Just as today, DSA 35 years ago was wrestling with how, as a predominately white organization, it could effectively work across racial lines and forge ties with communities of color. This 1985 discussion with African American activists Howard “Stretch” Johnson and Hulbert James, as reported by Woody Woodruff, looked at the possibilities of that time and how DSA was largely failing to capitalize on them. In the mid-1980s the anti-apartheid movement and the rise of the Rainbow Coalition offered an entryway; today the Black Lives Matter revolution is the opening and DSA has seized it. Is BLM the movement that will forge lasting left alliances across the racial barrier?
– Bill Mosley
Race and The Left
February/March 1985 edition, The Washington Socialist
Two DSA members prominent among black progressives took to task the white left before a largely DSA audience January 11 for allowing “a widening gap” between black and white radicals despite some contemporary currents that could rekindle the civil rights coalition of the 1960s.
Howard “Stretch” Johnson, a former Communist Party organizer and retired professor of sociology, held up the CP’s efforts to bridge the racial gap during “a specific historical moment” in the 1920s and 1930s as a model to build on for today. “Life was not worth living unless we were doing something for change” every day, Johnson related. “We were one family and it seems to me we have to replicate that situation” in today’s political context to go beyond what he described as a “dilettantish” approach to political work characteristic of DSA and other largely white radical and progressive organizations.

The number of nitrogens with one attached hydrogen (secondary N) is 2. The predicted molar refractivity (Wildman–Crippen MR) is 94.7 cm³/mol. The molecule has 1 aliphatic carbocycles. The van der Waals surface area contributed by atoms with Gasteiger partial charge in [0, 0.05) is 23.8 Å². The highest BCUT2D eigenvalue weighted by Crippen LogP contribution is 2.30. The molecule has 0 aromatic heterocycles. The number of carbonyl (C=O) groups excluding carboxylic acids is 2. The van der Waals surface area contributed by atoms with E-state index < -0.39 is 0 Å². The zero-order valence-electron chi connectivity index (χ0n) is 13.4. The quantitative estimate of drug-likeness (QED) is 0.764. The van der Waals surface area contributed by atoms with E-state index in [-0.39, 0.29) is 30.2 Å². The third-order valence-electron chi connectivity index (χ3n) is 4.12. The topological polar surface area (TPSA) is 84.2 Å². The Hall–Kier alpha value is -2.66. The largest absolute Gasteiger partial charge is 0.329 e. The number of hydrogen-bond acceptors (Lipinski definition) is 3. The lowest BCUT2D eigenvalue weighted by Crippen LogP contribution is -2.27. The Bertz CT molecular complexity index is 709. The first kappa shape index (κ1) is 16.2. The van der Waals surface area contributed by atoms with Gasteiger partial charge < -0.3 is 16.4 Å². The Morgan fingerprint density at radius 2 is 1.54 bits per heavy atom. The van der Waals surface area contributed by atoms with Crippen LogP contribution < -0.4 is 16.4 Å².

Hulbert James, most recently a director of Project Human SERVE, a voter-registration effort among the poor, suggested that the galvanizing effect of protests against apartheid in South Africa could regenerate the unified multi-racial coalition that was the 1960s civil rights movement because “it is still in the morality phase.” But, he said, it wasn’t yet a specifically radical coalition because “we aren’t able to come together around the immorality of an unjust economic system.”
The silence on the white left to the question “why didn’t DSA join the Rainbow Coalition?” (of the Rev. Jesse Jackson’s presidential campaign) was echoed by the largely white audience’s silence when James voiced the question.
“We don’t even want to talk about it anymore, and as a result, the gap is widening,” James said.
James and Johnson shared the podium at a symposium on “Race, Class and Radicalism,” one of the DC-Md. DSA local’s frequent “Friday Forums.”
Johnson said he measured the democratic left’s concerns with the U.S. black movement by – among other things – counting references to race and racism in basic texts like DSA co-chair Michael Harrington’s book, Socialism. He counted six. He said that the U.S. democratic left’s “infantile” dependence on a basically European definition of social democracy “plagued” the development of an indigenous, color-blind radicalism here. “We have never been secure making our own analyses of our own country,” he asserted, because of the need for “reassurance from abroad.”